Pink Slime: A Year Later

Charlie Drumheller, a member of Augusta County Farm Bureau,
was one of many Farm Bureau members negatively affected
by the “pink slime” news stories last year.

In March of 2012, ABC News aired a series of television reports on lean finely textured beef, a product used in ground beef that is made from trimmings and on which ammonia is used to remove potential pathogens.  They raised questions about its quality and dubbed it “pink slime,” sparking a public relations furor that roiled social media, consumer advocates and the nation’s beef industry.
A number of fast-food restaurants and grocery retailers – including Wal-Mart Stores Inc, Safeway Inc and Supervalu Inc – also stopped selling ground beef containing the product, even though the U.S. Department of Agriculture and industry experts say it is safe to eat.
Approximately 650 people lost their jobs, and the nation’s beef industry took a very hard hit.
Almost a year later, the beef industry is still trying to recover, while other livestock industries are feeling the effects. ABC News has been hit with several defamation lawsuits from Beef Products, Inc. and others, but will that stop ABC and other news outlets from the next slanted agriculture story?
Charlie Drumheller is a member of Augusta County Farm Bureau.  He has been in the beef industry for forty plus years, primarily in the area of quality assurance and food safety. With the first anniversary of the “pink slime” debacle around the corner, Charlie wanted to share some of his thoughts on the public relations nightmare.

The Pink Slime story was a lot of things, but most importantly, it was effective. Never mind that it was full of distortions and some outright lies. It did deliberately and intentionally damage the meat business.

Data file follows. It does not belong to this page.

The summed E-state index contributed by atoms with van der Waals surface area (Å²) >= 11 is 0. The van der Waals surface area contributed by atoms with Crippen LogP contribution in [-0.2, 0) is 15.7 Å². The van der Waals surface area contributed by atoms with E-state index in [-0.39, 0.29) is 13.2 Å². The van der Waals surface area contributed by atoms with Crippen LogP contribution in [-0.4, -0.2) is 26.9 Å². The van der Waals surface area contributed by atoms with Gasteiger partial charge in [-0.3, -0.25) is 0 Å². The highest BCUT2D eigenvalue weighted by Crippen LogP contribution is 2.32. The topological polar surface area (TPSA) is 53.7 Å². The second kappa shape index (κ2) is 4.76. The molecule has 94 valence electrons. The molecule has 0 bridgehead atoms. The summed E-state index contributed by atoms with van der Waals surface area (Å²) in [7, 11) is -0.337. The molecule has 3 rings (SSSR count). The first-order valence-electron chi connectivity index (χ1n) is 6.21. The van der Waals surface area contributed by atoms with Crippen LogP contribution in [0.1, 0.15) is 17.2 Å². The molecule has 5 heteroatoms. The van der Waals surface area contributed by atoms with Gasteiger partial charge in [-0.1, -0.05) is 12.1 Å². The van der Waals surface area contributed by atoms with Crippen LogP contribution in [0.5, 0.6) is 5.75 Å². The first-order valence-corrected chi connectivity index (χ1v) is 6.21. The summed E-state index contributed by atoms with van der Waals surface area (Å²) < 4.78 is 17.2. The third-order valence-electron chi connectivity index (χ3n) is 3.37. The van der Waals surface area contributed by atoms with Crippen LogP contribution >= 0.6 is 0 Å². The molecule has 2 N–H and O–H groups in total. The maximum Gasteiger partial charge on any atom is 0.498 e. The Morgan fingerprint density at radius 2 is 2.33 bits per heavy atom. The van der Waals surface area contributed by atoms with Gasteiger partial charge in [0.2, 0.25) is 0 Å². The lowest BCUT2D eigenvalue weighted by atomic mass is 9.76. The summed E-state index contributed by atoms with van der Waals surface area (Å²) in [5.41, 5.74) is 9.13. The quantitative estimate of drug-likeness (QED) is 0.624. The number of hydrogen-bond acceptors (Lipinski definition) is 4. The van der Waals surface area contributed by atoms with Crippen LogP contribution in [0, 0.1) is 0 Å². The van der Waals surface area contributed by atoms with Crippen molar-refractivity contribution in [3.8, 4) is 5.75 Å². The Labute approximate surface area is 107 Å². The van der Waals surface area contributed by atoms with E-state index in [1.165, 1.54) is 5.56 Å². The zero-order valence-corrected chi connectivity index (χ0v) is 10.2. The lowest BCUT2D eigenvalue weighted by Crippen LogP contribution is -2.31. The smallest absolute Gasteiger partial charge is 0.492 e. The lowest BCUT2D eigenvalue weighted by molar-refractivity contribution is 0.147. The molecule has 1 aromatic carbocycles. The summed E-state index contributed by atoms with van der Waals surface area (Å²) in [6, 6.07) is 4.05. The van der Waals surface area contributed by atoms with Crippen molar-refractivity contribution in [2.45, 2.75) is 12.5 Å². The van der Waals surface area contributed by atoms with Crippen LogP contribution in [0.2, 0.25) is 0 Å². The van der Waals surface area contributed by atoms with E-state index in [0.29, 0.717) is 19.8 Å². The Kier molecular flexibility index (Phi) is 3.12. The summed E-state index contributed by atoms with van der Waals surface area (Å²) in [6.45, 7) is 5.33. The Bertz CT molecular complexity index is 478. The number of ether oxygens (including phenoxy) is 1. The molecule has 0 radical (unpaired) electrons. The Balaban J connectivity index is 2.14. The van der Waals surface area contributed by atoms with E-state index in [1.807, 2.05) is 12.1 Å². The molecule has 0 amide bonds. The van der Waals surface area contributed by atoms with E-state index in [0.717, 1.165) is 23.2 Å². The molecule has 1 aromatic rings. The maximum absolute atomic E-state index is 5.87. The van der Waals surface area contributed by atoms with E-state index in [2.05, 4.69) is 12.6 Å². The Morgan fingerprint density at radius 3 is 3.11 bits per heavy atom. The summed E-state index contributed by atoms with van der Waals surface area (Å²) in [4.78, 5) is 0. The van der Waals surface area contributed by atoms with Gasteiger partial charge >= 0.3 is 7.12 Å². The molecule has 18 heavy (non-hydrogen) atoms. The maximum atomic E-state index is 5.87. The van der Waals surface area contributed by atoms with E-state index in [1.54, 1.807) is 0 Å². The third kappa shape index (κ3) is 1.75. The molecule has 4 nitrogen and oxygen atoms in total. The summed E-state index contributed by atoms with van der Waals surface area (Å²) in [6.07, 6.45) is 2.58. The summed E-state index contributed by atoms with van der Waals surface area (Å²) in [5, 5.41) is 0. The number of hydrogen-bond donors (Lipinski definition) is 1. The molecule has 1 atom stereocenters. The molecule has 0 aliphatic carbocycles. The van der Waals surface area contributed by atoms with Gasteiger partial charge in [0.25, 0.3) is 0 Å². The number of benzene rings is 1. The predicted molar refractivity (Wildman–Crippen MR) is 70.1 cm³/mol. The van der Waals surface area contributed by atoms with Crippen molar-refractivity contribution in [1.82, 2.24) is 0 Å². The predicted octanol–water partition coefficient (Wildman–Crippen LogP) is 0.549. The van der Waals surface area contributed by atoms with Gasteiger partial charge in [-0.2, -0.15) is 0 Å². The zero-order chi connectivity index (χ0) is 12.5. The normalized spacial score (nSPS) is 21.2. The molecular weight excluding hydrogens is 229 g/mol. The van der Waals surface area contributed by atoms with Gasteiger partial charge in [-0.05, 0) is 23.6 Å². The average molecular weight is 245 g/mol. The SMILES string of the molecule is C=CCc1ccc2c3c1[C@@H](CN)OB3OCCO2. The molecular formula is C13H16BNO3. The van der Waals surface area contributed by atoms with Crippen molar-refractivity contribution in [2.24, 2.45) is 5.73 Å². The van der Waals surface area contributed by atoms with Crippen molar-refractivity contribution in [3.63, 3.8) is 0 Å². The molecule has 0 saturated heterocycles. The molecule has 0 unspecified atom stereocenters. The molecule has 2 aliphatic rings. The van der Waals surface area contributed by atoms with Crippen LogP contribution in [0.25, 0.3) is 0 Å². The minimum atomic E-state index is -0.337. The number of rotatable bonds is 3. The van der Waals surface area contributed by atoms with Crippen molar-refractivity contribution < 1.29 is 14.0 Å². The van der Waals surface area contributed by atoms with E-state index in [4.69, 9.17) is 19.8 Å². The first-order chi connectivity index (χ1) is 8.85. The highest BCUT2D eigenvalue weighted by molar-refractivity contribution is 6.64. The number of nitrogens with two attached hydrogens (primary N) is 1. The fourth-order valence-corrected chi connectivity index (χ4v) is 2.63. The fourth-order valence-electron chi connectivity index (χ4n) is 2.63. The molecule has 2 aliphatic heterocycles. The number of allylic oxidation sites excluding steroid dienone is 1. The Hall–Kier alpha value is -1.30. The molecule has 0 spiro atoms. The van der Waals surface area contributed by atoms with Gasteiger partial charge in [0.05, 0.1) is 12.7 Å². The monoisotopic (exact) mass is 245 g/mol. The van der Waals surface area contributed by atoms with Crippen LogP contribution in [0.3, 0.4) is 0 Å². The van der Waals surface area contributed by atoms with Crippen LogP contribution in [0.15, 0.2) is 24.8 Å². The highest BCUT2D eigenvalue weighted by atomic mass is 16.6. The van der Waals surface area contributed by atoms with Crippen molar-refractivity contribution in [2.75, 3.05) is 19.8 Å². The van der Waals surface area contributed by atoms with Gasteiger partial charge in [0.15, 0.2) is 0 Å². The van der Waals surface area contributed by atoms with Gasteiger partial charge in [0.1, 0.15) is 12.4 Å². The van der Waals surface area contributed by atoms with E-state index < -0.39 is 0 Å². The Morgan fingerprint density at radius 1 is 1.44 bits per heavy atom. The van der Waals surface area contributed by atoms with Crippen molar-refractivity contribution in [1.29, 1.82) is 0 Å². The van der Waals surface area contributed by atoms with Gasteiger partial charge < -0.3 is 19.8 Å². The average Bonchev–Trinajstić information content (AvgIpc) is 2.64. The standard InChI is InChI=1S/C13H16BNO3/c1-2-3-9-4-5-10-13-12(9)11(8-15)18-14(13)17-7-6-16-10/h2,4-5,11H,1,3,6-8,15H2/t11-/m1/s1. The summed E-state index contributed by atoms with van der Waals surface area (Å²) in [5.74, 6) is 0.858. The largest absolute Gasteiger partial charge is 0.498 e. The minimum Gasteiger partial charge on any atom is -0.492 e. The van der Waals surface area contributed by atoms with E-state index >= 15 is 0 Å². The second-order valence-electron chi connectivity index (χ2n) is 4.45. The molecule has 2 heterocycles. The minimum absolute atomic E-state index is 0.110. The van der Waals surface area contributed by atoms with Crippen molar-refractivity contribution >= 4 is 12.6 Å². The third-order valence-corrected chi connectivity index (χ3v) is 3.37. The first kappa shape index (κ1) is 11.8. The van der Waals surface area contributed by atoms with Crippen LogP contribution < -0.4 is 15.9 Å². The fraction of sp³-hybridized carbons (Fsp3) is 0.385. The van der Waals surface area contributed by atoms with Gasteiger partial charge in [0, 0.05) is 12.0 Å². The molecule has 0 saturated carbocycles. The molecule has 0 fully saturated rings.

While many of you know that you are loosely associated with the meat industry, you may feel that it really didn’t directly affect you. Nothing could be further from the truth, except perhaps the story itself. If you raise livestock, even if it is not cattle, you have been dealt a damaging blow. Let’s examine some ways this story has influenced your ability to profit from your endeavors.
 The value that the packers are willing to pay for cattle is now reduced because of the extra waste that will now be incurred. It is estimated that 13 pounds is now wasted.  Less value for the cattle paid by the packers filters down to the price that the feedlots and backgrounders are willing to pay.
 Perhaps you purchase ground beef from grocery retailers.  The price of ground beef rose more than 15% right after the story hit the media.  Ground beef consumer pricing will remain higher because this option is no longer viable.
 Well, what about the safety of this LFTB (lean finely textured beef)?  This product has been tested every way possible to insure that a safe product is being produced.  It is very simply mechanically deboned meat.  The process has been used for many years.  It is all beef and the ammonium hydroxide that it is treated with is done to eliminate any pathogens.
 Probably the worst fear is that now that a template has been established, what other industries are in the crosshairs now? 

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